7 Tech Tools Companies Should Make Sure Their Remote Workers Have
There is no doubt that remote workers are more productive than their office bound counterparts. Having said that, however, there are certain perks to working in an office together that remote workers may be missing out on. In fact, some companies clearly feel that businesses themselves sometimes lose something when workers work remotely. In 2017, IBM – one of the early pioneers of remote workers – famously recalled thousands of remote workers back into central offices. In spite of that, remote work is on the rise. The challenge seems to be to find a way to combine the best of both worlds. Here are 7 tech products that companies should give their remote workers.
Slack is a chat app that offers remote workers the ability to do more than just talk about business. It turns out that water cooler conversations can actually be some of the biggest boons to productivity rather than inhibiting them. Slack helps to not just keep teams on the same page, but also bring some of the social atmosphere of an office to remote workers.
Trello is supercharged project management app that is robust enough to be used by multiple teams working on multiple projects concurrently. In addition, Trello can also be used to help synch a remote worker’s private life and schedule with their work life. They can have boards sitting side by side that help them work on a current work project while reminding them of what tasks they still need to accomplish for their upcoming vacation.
Trying to schedule a meeting at a time that works best for everyone working in the same building is challenging. Scheduling a meeting when workers are located in multiple time zones, sometimes around the globe can present a whole new level of challenge. X.ai has taken the personal digital assistant and developed it for business. Amy and Andrew by x.ai can check everyone’s schedules and calendars as well as factor in multiple time zones to schedule meetings, conference calls and other team tasks for times that are most convenient for all involved.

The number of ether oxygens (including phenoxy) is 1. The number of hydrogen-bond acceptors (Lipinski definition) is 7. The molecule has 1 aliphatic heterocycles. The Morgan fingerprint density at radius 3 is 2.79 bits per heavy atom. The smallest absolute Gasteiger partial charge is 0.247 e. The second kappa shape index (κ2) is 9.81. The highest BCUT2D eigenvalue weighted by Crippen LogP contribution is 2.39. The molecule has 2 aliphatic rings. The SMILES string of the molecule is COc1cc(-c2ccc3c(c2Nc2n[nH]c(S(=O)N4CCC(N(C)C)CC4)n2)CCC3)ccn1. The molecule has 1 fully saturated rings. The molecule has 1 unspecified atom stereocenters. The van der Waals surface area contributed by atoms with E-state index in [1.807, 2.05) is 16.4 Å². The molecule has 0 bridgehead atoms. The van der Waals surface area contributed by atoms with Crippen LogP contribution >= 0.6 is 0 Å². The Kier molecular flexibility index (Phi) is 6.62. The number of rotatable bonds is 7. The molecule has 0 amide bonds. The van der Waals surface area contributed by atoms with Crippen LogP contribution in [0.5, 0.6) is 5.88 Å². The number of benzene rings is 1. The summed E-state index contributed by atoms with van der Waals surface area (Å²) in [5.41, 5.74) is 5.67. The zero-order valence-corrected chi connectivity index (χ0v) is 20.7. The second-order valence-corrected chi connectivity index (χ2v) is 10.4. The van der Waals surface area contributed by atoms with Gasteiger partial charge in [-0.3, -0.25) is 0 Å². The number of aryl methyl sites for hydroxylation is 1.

Dropbox is one of the most robust file sharing programs on the market. Dropbox not only allows teams to share files with each other, but it also allows individual team members to access files from any device, no matter where they are. They can leave their laptop at home when traveling and access all the information they need on their iPad or tablet. In addition, if they need something they don’t have, they can simply message a colleague to upload whatever they need. Dropobox’s latest offering, called Paper, even allows teams to collaborate in real time.
Not only has Google Hangouts surpassed Skype in video and audio quality, but it is integrated with Slack so you can open up a hangout right in the app as well as in Gmail. Google Hangouts allows you to video conference with up to 10 different coworkers at the same time. Like almost all things Google, Hangouts offers easy-to-use interfaces and works well with all types of mobile devices.
While the numerous interruptions that an office environment offers can sometimes be annoying, they can also be beneficial for reminding you to take regular breaks. It turns out that in addition to water cooler conversations, another surprising boon to productivity is taking regular breaks. Take a break please can be set for regular intervals to dim your computer screen and prompt you to take a break.
Apps are not the only things your remote workers will need to do their jobs well. From video conferencing to messaging, remote workers are more likely to spend the most time on their cell phones and devices. While they may get roped into a long video chat when they are near an outlet, they may not. A charging battery case can double the charge of their cell phone to keep them powered up for even the most high-power video conference.
While not all apps work equally well for all workers, one of the keys to helping remote workers succeed is giving them a wide range of tools to help them do their best work. Sometimes, the tools they might find the most annoying – like chat apps – might actually turn out to be the source of their biggest inspiration or best work.